4/27: Jeff Niemann vs. Scott Baker (8:10 FSF)
4/28: James Shields vs. Francisco Liriano (8:10 SS)
4/29: Scott Kazmir vs. Nick Blackburn (8:10 SS)
The ALDS match-up that never happened.
I’m a big fan of Scott Baker (He's the guy I really, really wanted for Ty Wigginton), which means most of the population thinks the guy is far too hittable and should be demoted to Rochester immediately. Baker’s thrown eight and two-thirds innings this year and has allowed seven homeruns. Not the best of starts for someone signed to an extension during the off-season. FanGraphs has him near 30% line drives allowed, given his history I highly doubt Baker is going to continue to pitch like that for much longer. He sits 91-92 with a slider, curve, and change, all of which he throws in the zone. You’re going to see a ton of the Rays hitters down 0-1 tonight, don’t panic and hopefully they won’t either. Baker can definitely be roughed up if the Rays can exercise some discipline and take advantage of opportunities.
Another tough assignment for Shields, this time it’s Liriano. I remember when Liriano was the envy of the league’s collective eye a few years ago, and this is hardly the same Liriano. His swinging strike rate is still good – a tick above 9% -- but comes nowhere close when compared to his 2005/2006 numbers. 91-93 MPH fastball, 84-86 slider, and a change-up. Expect Liriano to start the at-bat with a strike then make the hitters chase out of the zone.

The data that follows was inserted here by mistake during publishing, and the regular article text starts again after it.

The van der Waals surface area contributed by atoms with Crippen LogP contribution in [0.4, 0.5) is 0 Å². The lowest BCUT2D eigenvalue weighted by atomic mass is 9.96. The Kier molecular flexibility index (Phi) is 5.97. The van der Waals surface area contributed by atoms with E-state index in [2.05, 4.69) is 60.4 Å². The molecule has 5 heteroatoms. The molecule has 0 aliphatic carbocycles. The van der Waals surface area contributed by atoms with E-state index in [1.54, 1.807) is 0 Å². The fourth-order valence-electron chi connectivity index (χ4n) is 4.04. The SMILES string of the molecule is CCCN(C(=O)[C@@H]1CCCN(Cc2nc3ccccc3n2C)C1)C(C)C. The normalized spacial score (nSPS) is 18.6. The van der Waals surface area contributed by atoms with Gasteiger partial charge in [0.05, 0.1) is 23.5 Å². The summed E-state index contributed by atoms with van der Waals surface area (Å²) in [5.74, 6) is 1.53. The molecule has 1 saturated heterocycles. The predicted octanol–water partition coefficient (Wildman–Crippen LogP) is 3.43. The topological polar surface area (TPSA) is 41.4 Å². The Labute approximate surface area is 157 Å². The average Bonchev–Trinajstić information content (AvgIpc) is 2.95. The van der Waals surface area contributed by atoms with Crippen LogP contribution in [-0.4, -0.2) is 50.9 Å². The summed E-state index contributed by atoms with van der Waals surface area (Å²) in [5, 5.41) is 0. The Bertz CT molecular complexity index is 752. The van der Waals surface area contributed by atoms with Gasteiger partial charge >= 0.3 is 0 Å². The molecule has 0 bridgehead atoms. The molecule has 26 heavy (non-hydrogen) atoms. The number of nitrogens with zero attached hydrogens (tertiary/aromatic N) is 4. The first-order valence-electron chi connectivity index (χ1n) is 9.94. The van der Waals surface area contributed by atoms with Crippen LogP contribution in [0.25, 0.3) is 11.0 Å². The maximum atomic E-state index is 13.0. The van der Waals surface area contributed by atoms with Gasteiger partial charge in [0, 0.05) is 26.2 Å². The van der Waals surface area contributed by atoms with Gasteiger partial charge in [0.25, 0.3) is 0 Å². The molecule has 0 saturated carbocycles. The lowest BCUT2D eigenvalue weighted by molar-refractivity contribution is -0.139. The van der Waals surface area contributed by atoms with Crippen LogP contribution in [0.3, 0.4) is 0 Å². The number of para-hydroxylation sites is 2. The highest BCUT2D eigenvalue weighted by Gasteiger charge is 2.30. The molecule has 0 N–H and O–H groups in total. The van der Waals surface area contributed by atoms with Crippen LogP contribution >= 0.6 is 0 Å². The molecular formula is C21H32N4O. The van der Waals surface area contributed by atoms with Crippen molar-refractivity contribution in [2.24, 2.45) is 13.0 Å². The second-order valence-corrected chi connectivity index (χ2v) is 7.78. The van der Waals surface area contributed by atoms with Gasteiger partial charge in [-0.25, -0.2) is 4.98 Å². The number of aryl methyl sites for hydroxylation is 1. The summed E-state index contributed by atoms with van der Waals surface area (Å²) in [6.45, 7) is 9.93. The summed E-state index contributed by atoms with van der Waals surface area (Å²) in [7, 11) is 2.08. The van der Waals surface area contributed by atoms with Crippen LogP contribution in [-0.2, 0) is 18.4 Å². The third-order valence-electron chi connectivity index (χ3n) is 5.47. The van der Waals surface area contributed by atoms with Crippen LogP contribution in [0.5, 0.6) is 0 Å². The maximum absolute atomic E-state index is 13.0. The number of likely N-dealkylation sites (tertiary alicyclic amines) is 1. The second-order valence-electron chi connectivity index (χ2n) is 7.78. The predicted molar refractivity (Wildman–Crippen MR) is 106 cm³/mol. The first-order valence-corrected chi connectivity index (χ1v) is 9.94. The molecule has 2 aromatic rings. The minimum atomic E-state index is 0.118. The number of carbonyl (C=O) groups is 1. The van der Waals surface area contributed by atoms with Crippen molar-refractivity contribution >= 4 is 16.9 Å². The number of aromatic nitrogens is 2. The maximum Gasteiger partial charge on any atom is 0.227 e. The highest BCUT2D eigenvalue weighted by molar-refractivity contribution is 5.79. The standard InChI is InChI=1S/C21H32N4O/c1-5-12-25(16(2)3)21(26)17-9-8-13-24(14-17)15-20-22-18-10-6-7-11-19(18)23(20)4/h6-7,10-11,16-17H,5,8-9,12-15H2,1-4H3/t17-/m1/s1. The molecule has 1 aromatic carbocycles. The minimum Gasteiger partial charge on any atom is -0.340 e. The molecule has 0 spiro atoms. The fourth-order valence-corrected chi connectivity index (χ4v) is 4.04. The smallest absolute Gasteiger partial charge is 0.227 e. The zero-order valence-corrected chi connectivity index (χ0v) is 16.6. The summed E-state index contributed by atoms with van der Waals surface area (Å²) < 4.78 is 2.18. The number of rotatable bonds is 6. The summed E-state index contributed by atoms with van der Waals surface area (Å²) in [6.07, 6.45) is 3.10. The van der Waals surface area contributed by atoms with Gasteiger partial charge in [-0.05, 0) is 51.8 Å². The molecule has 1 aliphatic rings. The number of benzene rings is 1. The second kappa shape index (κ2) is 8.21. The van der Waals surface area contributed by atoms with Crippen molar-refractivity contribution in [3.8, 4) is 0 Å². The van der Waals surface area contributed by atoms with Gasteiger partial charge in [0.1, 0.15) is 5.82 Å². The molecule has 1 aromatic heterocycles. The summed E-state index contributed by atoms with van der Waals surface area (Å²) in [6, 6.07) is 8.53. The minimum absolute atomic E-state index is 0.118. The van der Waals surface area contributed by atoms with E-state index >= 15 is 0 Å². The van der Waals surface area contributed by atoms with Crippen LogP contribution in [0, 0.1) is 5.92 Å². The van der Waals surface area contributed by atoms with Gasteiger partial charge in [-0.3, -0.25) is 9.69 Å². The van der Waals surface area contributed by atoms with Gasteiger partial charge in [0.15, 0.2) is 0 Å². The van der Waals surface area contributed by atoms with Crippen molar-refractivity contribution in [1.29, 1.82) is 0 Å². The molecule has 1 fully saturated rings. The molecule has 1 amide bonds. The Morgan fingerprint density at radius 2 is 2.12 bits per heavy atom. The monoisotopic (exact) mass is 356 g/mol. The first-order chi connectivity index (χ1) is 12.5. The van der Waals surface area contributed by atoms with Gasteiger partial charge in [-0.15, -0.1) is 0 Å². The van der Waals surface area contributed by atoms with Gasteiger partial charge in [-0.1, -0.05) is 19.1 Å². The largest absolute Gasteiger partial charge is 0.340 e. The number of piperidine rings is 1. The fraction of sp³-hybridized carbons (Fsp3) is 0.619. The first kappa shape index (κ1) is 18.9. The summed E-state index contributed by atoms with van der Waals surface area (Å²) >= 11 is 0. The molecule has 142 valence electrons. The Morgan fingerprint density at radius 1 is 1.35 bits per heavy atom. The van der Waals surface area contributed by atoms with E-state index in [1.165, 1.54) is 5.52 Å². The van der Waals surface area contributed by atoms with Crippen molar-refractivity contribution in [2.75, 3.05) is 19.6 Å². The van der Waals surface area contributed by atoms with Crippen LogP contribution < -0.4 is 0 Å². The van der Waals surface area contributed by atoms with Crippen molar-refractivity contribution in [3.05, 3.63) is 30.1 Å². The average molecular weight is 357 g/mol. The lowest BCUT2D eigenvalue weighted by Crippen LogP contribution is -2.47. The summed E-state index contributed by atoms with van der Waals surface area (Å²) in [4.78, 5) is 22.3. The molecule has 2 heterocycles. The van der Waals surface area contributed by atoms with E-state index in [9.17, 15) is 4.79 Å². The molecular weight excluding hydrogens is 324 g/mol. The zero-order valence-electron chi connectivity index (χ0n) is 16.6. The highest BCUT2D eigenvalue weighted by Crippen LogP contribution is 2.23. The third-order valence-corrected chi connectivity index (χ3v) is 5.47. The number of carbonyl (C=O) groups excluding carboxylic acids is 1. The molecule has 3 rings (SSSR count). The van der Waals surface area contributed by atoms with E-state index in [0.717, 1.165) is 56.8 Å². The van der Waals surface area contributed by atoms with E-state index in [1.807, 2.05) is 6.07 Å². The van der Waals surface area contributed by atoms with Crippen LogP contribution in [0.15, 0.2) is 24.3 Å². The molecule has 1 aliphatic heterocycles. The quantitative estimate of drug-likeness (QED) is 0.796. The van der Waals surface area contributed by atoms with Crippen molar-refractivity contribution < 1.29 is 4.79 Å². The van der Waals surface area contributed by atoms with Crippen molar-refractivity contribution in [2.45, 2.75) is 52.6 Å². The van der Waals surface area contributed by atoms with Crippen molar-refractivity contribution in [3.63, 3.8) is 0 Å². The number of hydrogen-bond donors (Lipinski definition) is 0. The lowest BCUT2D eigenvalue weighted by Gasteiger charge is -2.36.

Finally, Blackburn. I’m always reminded of former New York Rangers goalie Dan Blackburn when I think of Nick. Blackburn is sort of like Lance Cormier. His fastball sits 90-91, has a cutter, a curve, a change, he strikes next to nobody out but doesn’t walk too many either. His stuff isn’t going to create many whiffs or groundballs either. Losing to him will be an honor.
C Mike Redmond
1B Justin Morneau
2B Alexei Casilla
3B Joe Crede
SS Nick Punto
LF Delmon Young/Denard Span
CF Carlos Gomez
RF Michael Cuddyer
DH Jason Kubel
No Joe Mauer makes this lineup lackluster. Justin Morneau finishing with more MVP votes than Mauer last year is a disservice to Mauer and the interest of baseball intelligence around the league. Catchers who hit .328/.413/.451 are far more valuable than first basemen who hit .300/.374/.499. That’s 0.009 OPS points offensively, and the difference between the most difficult position on the field and the least difficult position on the field (I said on the field, DH doesn’t count, sillies.)